When one-year-old Cecelia was diagnosed with a life-limiting condition, her parents, James and Esme, were determined to make sure that whatever the future held, the right plans were made to help to keep her out of hospital so they could enjoy the short time they would have with her. Children’s Hospice Martin House helped to make this happen.
Following a natural delivery and “two lovely weeks at home” with baby Cecelia, one morning, she stopped breathing. Her dad, James, gave her CPR and she was taken to hospital, where it was diagnosed she had 1.p36, a chromosome deletion syndrome, meaning that part of chromosome 1 was missing.
After three weeks Cecelia weaned off the oxygen and was able to be brought home.“We just started to get back on with life as we now knew it”, said Esme, Cecelia’s mum.
But when Cecelia was coming up to five months old, her seizures started to return more severely and Cecelia’s community paediatrician referred her to Martin House.
“At this point, we didn’t really register that Martin House was a hospice,” says Esme. “We just saw it as a nice place to stay and get some support that wasn’t too far from home. I was in denial about her condition and was determined not to label her.”
In August the family met with their community paediatrician, and it was at this meeting that it really registered for Esme that Cecelia was life-limited: “It came as a complete shock to us,” says Esme.
“Rachel, a member of the community team at Martin House came out to visit us, and we were able to visit the hospice, too. Cecelia’s first stay was in September 2019, where she stayed for two nights. We had the opportunity to stay, but we decided to come home to really take the chance to have some respite, knowing she was in safe hands.”
Martin House continued to support the family , helping them create an advance care plan for Cecelia, and even contacting Little Harbour hospice in Cornwall when the family booked a trip to Cornwall in the Autumn.
Cecelia was generally well up until just before Christmas, when she started to get a cold. Although the family were able to celebrate Cecelia’s first birthday in January, she was becoming increasingly poorly, and in February the family returned to Martin House for an emergency stay – over the four day stay Esme describes Cecelia as a “total dream”, enjoying activities and relaxing together.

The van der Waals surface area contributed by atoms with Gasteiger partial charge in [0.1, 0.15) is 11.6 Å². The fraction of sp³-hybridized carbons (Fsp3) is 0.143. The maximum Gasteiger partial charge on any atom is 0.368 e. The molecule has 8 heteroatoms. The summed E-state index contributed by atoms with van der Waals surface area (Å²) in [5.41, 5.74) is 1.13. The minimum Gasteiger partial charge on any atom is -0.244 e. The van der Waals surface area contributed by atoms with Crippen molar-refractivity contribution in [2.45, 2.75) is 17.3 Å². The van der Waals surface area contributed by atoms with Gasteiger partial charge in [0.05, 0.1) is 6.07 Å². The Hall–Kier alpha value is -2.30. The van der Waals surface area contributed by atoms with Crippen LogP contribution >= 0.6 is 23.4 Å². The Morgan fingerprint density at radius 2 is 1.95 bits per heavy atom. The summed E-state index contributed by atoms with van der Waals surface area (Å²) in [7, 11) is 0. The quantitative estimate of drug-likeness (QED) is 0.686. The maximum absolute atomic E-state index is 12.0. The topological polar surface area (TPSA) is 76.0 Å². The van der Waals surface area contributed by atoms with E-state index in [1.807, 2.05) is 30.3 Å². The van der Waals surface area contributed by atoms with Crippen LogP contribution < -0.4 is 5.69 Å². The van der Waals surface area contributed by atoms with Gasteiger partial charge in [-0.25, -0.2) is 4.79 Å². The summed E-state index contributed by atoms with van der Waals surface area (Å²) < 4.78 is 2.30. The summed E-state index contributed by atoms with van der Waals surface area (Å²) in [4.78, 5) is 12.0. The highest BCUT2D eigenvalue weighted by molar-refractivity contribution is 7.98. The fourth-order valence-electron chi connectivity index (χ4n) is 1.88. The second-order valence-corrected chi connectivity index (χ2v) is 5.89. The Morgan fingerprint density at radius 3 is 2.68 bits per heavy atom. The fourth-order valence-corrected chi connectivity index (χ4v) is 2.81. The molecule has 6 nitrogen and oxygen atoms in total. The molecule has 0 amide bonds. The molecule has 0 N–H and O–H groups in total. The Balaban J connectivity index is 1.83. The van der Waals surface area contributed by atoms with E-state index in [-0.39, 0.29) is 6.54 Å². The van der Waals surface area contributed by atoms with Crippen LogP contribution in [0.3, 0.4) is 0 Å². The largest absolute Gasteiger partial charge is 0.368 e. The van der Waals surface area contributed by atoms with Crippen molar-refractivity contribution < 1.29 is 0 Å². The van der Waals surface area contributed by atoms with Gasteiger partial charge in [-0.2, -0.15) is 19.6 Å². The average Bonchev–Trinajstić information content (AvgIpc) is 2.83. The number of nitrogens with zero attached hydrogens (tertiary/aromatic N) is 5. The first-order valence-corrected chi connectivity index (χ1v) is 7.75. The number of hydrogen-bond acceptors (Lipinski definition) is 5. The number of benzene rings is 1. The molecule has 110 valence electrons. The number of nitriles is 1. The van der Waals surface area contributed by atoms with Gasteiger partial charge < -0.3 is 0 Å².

But a matter of weeks later, while the family were staying with Cecelia’s grandparents, Cecelia wasn’t settling and James and Esme knew something wasn’t quite right.
“We gave her lots of cuddles and we called Martin House as we sort of hoped that we could bring her over and she would make a miraculous recovery there, based on how she’d been when we’d stayed previous. We were advised to give her morphine, to help make her more comfortable as was stated in her advanced care plan.”
Esme bathed Cecelia to help relax her, but shortly afterwards her breathing began to slow, and she sadly died. She was surrounded by people who loved her dearly and her death was very peaceful.
“She’d been uncomfortable, but we never considered she would die so soon,” Esme says. “Our advanced care plan was in place because we didn’t want her to suffer. We had the option to use a cooled cot at home or take her to the hospice, and we chose to take her to Martin House, where we used a cooled bedroom. There wasn’t a better place for us to be.”
“We’re so grateful to everyone who helped to facilitate the best possible death we could have given her. She was surrounded by her family at home, without intervention and it was so peaceful. Martin House made sure everyone involved in her care was informed of her death which was one less thing for us to have to think about.”
Esme can’t speak more highly of the difference that Martin House made to Cecelia’s life. “They have helped our family so much,” she says. “We would never have expected to have needed support from a charity. We’re very self-sufficient so asking people for help was difficult, but it was so comforting that Martin House was there for her and continue to be there for us – I honestly don’t think we would have got through last year without that help and guidance.”
After Cecelia’s death the family planned a five day walk in the Yorkshire Dales to visit places they had been with Cecelia but then the coronavirus pandemic shut down those plans. So instead Esme devised a plan to take part in the 2.6 challenge and complete 26 challenges in a day to raise money for Martin House.
So on the 26th April – the day that Cecelia would have been 15 months old – Esme ran, burpee’d, hand-stood, baked and ate her way through 26 different challenges in her back garden, raising over £8,000 to support the work of Martin House.
“I felt people were cheering us on from the back garden,” says Esme. “We found the day really enjoyable and it was nice to be able to think back and remember Cecelia, on the day she would have been 15 months old – that was really significant for us.”
If you’re inspired by Esme to take up your own challenge to raise money to support Children’s Hospices please spin our wheel of fortune and set up your own fundraising effort